PRLog - Nov. 23, 2010 - Walking The Spirit Tours of Black Paris is organizing a very unique commemoration of the 50th anniversary of the death of writer Richard Wright. The expatriate died on November 28, 1960 and is interred in the City of Lights but admirers will have the opportunity to participate in this tribute from anywhere in the world.
Richard Wright marker at Pere Lachaise cemetery
Julia Browne, founder of Walking the Spirit Tours, is creating an honorary collage to deposit at the gravesite and has devised several ways people can contribute. “Wright’s work is studied, taught and admired around the world,” says Browne. “I would like to encourage those touched by his work to mark the occasion in a personal and spirited way.”
Anyone in Paris until the end of November is invited to pay tribute at their convenience at the Columbarium of the Père Lachaise cemetery where Wright was cremated. Visitors are asked to leave something at marker #848, take a photograph of their contribution and/or themselves and submit it.
An alternative to the gravesite visit is for Wright admirers to do the same in front of his family’s former home at 14 rue Monsieur le Prince, in Paris’ 6th district. A wall plaque marks Wright’s residence in this Latin Quarter neighborhood from 1948-1959. People can also stop for coffee or a meal at Wright’s most frequented café, Le Café Tournon, on Rue Tournon, near the Luxembourg Gardens.
Wright fans far from Paris are encouraged to contribute words, drawings or photographs that they dedicate to the groundbreaking expatriate writer.
All contributed pieces should be sent by email to walkthespirit@
Richard Wright was born near Natchez Mississippi in 1908. An avid reader, his early reading of M.L. Mencken lit in him the notion of people unafraid to write things that might offend. In Chicago, he joined the Communist Party, and progressed from postal worker to supervisor of the government funded Federal Writers Project. Winning a Guggenheim fellowship in New York allowed him to write full-time. His 1940 breakthrough novel 'Native Son' catapulted him to world fame and his was the first African-American Book-of-the-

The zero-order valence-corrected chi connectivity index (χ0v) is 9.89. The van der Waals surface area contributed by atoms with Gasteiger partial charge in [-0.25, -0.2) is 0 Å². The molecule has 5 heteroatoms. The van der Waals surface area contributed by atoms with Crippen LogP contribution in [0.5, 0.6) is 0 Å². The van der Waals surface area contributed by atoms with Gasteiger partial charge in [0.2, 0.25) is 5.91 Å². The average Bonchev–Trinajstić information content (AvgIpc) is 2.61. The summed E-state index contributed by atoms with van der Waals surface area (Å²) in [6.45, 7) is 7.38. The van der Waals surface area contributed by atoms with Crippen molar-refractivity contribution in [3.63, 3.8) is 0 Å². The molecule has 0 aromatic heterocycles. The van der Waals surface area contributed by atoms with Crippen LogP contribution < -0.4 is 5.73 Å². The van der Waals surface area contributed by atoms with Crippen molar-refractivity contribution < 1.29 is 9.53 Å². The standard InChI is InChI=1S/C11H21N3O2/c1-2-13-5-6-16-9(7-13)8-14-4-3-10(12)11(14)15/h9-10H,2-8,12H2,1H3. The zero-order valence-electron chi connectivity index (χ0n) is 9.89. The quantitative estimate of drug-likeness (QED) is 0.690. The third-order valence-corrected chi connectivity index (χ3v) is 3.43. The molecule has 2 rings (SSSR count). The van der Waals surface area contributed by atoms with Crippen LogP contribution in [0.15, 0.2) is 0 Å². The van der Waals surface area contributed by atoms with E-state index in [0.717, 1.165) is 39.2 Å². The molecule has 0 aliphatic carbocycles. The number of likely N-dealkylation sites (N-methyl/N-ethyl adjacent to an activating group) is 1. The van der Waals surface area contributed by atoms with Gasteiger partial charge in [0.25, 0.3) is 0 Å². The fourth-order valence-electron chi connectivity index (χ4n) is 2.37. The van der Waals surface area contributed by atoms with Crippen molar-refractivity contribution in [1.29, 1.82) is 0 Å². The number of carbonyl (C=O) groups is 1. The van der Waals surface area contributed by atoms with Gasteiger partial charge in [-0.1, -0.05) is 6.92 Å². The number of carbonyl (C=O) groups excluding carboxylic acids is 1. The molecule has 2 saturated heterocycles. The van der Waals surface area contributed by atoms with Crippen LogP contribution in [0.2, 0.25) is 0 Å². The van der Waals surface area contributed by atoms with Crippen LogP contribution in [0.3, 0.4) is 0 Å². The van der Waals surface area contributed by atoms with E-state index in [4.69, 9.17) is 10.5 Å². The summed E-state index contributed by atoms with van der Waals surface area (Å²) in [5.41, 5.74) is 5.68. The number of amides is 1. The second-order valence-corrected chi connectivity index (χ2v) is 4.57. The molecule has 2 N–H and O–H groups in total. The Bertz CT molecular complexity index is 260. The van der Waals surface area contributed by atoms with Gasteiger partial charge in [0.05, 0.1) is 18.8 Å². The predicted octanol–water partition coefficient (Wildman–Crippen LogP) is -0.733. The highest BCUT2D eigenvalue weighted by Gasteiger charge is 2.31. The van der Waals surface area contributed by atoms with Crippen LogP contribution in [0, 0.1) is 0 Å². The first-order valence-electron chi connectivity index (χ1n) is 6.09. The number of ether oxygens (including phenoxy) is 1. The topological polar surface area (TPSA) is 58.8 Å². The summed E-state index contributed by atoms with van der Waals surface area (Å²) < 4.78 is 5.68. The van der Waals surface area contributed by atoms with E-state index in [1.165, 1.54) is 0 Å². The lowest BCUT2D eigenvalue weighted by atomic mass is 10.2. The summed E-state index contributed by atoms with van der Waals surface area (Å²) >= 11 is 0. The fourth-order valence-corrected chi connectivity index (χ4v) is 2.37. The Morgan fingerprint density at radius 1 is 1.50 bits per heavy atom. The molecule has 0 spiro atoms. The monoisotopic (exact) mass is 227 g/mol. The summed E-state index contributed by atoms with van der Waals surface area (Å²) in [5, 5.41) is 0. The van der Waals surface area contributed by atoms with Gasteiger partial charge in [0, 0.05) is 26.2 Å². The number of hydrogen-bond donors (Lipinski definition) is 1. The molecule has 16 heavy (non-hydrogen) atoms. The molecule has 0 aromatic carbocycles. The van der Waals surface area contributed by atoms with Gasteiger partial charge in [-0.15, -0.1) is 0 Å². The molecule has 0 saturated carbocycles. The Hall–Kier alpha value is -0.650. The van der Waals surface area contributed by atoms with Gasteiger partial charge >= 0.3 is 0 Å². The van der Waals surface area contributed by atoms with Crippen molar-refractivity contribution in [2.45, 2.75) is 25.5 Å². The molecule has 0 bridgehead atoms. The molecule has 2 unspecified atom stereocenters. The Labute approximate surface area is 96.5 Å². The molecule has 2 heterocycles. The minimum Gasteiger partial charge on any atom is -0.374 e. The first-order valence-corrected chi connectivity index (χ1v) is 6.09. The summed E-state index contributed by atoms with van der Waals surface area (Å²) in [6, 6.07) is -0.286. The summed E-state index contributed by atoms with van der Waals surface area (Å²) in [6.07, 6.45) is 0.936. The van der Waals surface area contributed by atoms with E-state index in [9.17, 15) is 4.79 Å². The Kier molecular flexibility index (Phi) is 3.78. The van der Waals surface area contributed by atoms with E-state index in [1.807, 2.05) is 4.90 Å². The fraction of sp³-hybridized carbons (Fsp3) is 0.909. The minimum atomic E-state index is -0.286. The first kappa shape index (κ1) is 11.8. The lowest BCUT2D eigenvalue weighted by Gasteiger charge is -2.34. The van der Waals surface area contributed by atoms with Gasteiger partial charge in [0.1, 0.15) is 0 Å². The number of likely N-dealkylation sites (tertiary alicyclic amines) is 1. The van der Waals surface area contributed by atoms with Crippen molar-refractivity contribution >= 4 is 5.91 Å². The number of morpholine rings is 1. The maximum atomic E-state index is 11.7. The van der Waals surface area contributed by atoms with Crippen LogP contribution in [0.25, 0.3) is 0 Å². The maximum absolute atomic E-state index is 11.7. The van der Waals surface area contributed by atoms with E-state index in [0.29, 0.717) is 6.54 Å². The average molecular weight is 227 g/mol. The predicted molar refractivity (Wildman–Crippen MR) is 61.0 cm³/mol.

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Walking The Spirit Tours is the longest running Black heritage tour company in Paris. In 1994 they began offering in-depth walking tours focusing on the little-known history of African-American writers, artists, intellectuals and entertainers in Paris. They have since expanded into comprehensive bus tours and personalized itinerary planning that offer an exciting blend of Black history and contemporary Paris. Browne is also an award-winning writer who worked on the Mississippi Television production of 'Black Boy' under producer Madison Lacy.